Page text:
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Numerical studies of nanofluid boundary layer flows using spectral methods.

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This thesis is focused on numerical studies of heat and mass transport processes that occur in nanofluid boundary layer flows. We investigate heat and mass transfer mechanisms in the flow of a micropolar nanofluid above a stretching sheet, the squeezed nanofluid flow between two parallel plates and the impact of activation energy and binary chemical reaction on nanofluid flow past a rotating disk. We present an analysis of entropy generation in nanofluid flow past a rotating disk and nanofluid flow past a stretching surface under the influence of an inclined magnetic field. This study aims to numerically determine to a high degree of accuracy, how nanoparticles can be utilized to alter heat and transport properties of base fluids in order to enhance or achieve desirable properties for thermal systems. The heat and mass transfer processes that feature in nanofluid boundary layer flow are described by complex nonlinear transport equations which are difficult to solve. Because of the complex nature of the constitutive equations describing the flow of nanofluids, finding analytic solutions has often proved intractable. In this study, the model equations are solved using the spectral quasilinearization method. This method is relatively recent and has not been adequately utilized by researchers in solving related problems. The accuracy and reliability of the method are tested through convergence error and residual error analyses. The accuracy is further tested through a comparison of results for limiting cases with those in the literature. The results confirm the spectral quasilinearization method as being accurate, efficient, rapidly convergent and suited for solving boundary value problems. In addition, among other findings, we show that nanofluid concentration enhances heat and mass transfer rates while the magnetic field reduces the velocity distribution. The fluid flows considered in this study have significant applications in science, engineering and technology. The findings will contribute to expanding the existing knowledge on nanofluid flow.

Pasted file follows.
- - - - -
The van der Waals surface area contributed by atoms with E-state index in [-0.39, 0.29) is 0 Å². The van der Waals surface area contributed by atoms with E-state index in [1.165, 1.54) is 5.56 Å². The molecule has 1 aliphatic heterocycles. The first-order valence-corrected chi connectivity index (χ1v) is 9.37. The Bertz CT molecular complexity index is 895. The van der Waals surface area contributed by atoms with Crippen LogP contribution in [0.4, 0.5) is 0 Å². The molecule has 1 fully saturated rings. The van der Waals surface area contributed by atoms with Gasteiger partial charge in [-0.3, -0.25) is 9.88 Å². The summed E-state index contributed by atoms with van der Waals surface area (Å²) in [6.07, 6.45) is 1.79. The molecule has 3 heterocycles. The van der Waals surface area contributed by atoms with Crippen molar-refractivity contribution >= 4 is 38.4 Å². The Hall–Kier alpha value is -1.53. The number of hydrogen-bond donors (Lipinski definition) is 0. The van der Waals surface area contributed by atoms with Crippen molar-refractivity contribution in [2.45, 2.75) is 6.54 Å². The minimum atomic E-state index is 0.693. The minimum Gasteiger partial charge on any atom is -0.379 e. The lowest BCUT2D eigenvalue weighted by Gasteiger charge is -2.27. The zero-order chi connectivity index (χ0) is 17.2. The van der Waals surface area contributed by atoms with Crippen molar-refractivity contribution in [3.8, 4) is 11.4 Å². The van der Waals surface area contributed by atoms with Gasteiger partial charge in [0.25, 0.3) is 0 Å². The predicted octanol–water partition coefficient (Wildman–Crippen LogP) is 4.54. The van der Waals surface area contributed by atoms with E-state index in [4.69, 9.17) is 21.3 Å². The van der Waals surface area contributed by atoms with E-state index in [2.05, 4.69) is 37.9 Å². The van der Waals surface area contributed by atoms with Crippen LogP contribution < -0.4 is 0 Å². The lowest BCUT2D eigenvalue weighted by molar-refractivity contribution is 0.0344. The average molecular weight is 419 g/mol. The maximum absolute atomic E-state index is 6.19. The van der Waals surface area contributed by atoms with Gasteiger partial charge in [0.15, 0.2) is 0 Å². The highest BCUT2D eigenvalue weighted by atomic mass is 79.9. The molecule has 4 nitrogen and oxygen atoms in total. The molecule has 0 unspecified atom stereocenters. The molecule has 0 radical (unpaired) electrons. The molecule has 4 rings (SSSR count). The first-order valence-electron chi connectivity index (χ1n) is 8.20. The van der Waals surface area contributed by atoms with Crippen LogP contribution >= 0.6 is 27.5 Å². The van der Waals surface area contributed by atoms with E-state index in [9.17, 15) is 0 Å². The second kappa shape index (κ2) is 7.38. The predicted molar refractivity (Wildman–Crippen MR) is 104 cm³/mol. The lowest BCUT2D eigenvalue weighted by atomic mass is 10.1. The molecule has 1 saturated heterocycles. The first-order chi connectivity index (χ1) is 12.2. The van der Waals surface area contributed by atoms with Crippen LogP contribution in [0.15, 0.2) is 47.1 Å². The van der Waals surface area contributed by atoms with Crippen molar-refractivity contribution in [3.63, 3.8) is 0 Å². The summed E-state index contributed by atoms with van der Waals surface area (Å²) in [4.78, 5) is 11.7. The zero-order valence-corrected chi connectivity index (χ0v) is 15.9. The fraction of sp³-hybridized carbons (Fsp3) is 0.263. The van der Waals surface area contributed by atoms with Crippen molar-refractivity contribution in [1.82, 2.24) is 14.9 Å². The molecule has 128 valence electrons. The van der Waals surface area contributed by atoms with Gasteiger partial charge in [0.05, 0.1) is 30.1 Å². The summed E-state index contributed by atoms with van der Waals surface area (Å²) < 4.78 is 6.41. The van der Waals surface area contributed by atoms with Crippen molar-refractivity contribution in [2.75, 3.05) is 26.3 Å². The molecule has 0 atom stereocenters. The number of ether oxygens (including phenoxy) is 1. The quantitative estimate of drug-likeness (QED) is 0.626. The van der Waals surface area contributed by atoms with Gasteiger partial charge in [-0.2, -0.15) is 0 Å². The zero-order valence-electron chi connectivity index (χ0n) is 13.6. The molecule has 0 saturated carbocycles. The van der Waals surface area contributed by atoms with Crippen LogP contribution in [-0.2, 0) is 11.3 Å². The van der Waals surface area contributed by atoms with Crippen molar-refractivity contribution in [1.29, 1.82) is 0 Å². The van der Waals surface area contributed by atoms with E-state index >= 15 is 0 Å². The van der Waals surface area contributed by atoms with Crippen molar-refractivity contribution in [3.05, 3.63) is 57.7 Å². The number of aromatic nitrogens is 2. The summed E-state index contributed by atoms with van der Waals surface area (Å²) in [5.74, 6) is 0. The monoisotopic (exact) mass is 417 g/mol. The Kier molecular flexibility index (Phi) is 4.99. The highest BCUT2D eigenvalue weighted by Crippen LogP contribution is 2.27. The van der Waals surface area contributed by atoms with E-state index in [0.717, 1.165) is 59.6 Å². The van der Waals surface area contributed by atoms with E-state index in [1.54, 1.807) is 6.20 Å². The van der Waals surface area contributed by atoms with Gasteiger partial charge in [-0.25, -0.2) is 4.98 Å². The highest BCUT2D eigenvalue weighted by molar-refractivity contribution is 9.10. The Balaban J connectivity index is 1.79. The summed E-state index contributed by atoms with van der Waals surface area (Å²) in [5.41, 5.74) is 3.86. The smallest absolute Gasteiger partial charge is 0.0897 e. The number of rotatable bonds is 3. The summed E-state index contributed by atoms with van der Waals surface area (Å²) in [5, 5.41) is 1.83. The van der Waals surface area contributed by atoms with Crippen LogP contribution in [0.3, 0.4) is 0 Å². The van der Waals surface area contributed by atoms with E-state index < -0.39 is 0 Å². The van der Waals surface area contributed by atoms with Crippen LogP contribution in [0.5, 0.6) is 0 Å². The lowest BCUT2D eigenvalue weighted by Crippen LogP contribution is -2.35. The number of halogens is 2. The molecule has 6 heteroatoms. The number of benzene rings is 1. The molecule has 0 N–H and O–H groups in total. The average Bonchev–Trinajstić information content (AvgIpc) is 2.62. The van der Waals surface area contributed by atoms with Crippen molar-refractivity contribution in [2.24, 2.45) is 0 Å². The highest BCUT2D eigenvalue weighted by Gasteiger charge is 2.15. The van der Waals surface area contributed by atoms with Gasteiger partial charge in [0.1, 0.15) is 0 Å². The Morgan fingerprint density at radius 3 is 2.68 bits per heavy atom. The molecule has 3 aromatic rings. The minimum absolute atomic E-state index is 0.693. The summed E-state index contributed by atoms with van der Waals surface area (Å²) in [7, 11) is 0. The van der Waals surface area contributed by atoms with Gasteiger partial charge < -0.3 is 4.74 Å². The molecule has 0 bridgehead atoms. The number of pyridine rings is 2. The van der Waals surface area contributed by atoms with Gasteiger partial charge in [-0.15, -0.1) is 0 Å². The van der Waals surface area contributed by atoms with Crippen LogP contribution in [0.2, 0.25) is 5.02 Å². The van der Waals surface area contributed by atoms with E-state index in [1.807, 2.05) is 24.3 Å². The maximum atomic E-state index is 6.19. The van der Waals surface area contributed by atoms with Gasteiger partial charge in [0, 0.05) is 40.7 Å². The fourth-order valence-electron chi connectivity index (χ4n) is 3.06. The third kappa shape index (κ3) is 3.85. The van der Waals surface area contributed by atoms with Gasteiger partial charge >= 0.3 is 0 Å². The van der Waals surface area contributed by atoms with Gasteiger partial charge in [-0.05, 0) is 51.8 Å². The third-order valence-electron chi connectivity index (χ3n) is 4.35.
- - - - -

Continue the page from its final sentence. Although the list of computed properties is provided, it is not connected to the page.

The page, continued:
Doctoral Degree. University of KwaZulu-Natal, Pietermaritzburg